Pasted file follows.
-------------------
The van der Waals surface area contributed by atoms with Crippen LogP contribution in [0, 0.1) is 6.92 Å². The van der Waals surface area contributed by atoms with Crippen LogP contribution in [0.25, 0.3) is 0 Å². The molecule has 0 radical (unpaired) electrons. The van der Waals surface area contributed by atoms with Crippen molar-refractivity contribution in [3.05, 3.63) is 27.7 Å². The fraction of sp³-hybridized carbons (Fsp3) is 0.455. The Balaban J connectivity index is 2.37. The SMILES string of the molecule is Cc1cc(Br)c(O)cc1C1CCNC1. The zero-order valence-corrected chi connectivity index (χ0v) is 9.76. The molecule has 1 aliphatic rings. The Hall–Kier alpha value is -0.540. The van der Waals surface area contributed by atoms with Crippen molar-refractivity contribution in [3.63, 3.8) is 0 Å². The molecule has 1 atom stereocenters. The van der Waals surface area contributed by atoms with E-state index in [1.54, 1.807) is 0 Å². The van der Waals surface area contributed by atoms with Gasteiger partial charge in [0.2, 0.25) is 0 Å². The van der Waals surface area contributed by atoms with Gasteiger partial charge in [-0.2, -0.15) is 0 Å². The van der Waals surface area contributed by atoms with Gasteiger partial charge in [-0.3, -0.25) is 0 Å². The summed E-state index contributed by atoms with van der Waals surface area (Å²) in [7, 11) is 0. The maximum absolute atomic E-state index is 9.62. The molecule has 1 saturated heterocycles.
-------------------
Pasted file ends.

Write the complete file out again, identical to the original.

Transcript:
The van der Waals surface area contributed by atoms with Crippen LogP contribution in [0, 0.1) is 6.92 Å². The van der Waals surface area contributed by atoms with Crippen LogP contribution in [0.25, 0.3) is 0 Å². The molecule has 0 radical (unpaired) electrons. The van der Waals surface area contributed by atoms with Crippen molar-refractivity contribution in [3.05, 3.63) is 27.7 Å². The fraction of sp³-hybridized carbons (Fsp3) is 0.455. The Balaban J connectivity index is 2.37. The SMILES string of the molecule is Cc1cc(Br)c(O)cc1C1CCNC1. The zero-order valence-corrected chi connectivity index (χ0v) is 9.76. The molecule has 1 aliphatic rings. The Hall–Kier alpha value is -0.540. The van der Waals surface area contributed by atoms with Crippen molar-refractivity contribution in [3.63, 3.8) is 0 Å². The molecule has 1 atom stereocenters. The van der Waals surface area contributed by atoms with E-state index in [1.54, 1.807) is 0 Å². The van der Waals surface area contributed by atoms with Gasteiger partial charge in [0.2, 0.25) is 0 Å². The van der Waals surface area contributed by atoms with Gasteiger partial charge in [-0.2, -0.15) is 0 Å². The van der Waals surface area contributed by atoms with Gasteiger partial charge in [-0.3, -0.25) is 0 Å². The summed E-state index contributed by atoms with van der Waals surface area (Å²) in [7, 11) is 0. The maximum absolute atomic E-state index is 9.62. The molecule has 1 saturated heterocycles.